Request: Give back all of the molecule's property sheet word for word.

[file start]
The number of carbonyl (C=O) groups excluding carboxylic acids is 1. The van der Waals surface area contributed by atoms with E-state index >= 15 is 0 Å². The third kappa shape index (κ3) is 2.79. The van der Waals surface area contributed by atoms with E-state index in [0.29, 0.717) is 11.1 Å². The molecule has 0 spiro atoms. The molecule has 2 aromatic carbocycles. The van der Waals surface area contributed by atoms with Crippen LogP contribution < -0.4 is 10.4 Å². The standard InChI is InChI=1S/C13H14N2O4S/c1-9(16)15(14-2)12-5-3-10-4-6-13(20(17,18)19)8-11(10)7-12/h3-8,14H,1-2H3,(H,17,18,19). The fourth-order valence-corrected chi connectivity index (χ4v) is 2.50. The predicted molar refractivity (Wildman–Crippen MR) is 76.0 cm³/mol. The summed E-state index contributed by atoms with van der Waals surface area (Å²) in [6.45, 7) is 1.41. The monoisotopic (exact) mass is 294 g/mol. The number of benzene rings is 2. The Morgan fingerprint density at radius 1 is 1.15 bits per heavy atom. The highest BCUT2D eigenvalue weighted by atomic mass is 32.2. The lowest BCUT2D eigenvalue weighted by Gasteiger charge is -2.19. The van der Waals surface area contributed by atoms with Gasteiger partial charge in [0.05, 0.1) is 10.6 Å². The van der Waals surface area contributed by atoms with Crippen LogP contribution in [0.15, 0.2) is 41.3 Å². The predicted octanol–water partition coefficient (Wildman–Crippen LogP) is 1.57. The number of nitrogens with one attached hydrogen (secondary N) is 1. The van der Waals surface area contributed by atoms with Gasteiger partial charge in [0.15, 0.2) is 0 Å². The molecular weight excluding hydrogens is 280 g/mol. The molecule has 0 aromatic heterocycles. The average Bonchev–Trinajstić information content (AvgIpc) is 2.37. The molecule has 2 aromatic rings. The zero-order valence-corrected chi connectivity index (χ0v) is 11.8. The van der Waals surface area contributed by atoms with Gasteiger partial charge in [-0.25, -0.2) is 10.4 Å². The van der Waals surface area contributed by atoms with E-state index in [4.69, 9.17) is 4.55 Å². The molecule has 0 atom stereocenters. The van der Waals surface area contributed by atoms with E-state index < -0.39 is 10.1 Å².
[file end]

The number of carbonyl (C=O) groups excluding carboxylic acids is 1. The van der Waals surface area contributed by atoms with E-state index >= 15 is 0 Å². The third kappa shape index (κ3) is 2.79. The van der Waals surface area contributed by atoms with E-state index in [0.29, 0.717) is 11.1 Å². The molecule has 0 spiro atoms. The molecule has 2 aromatic carbocycles. The van der Waals surface area contributed by atoms with Crippen LogP contribution < -0.4 is 10.4 Å². The standard InChI is InChI=1S/C13H14N2O4S/c1-9(16)15(14-2)12-5-3-10-4-6-13(20(17,18)19)8-11(10)7-12/h3-8,14H,1-2H3,(H,17,18,19). The fourth-order valence-corrected chi connectivity index (χ4v) is 2.50. The predicted molar refractivity (Wildman–Crippen MR) is 76.0 cm³/mol. The summed E-state index contributed by atoms with van der Waals surface area (Å²) in [6.45, 7) is 1.41. The monoisotopic (exact) mass is 294 g/mol. The number of benzene rings is 2. The Morgan fingerprint density at radius 1 is 1.15 bits per heavy atom. The highest BCUT2D eigenvalue weighted by atomic mass is 32.2. The lowest BCUT2D eigenvalue weighted by Gasteiger charge is -2.19. The van der Waals surface area contributed by atoms with Gasteiger partial charge in [0.05, 0.1) is 10.6 Å². The van der Waals surface area contributed by atoms with Crippen LogP contribution in [0.15, 0.2) is 41.3 Å². The predicted octanol–water partition coefficient (Wildman–Crippen LogP) is 1.57. The number of nitrogens with one attached hydrogen (secondary N) is 1. The van der Waals surface area contributed by atoms with Gasteiger partial charge in [0.15, 0.2) is 0 Å². The molecular weight excluding hydrogens is 280 g/mol. The molecule has 0 aromatic heterocycles. The average Bonchev–Trinajstić information content (AvgIpc) is 2.37. The molecule has 2 aromatic rings. The zero-order valence-corrected chi connectivity index (χ0v) is 11.8. The van der Waals surface area contributed by atoms with Gasteiger partial charge in [-0.25, -0.2) is 10.4 Å². The van der Waals surface area contributed by atoms with E-state index in [4.69, 9.17) is 4.55 Å². The molecule has 0 atom stereocenters. The van der Waals surface area contributed by atoms with E-state index < -0.39 is 10.1 Å².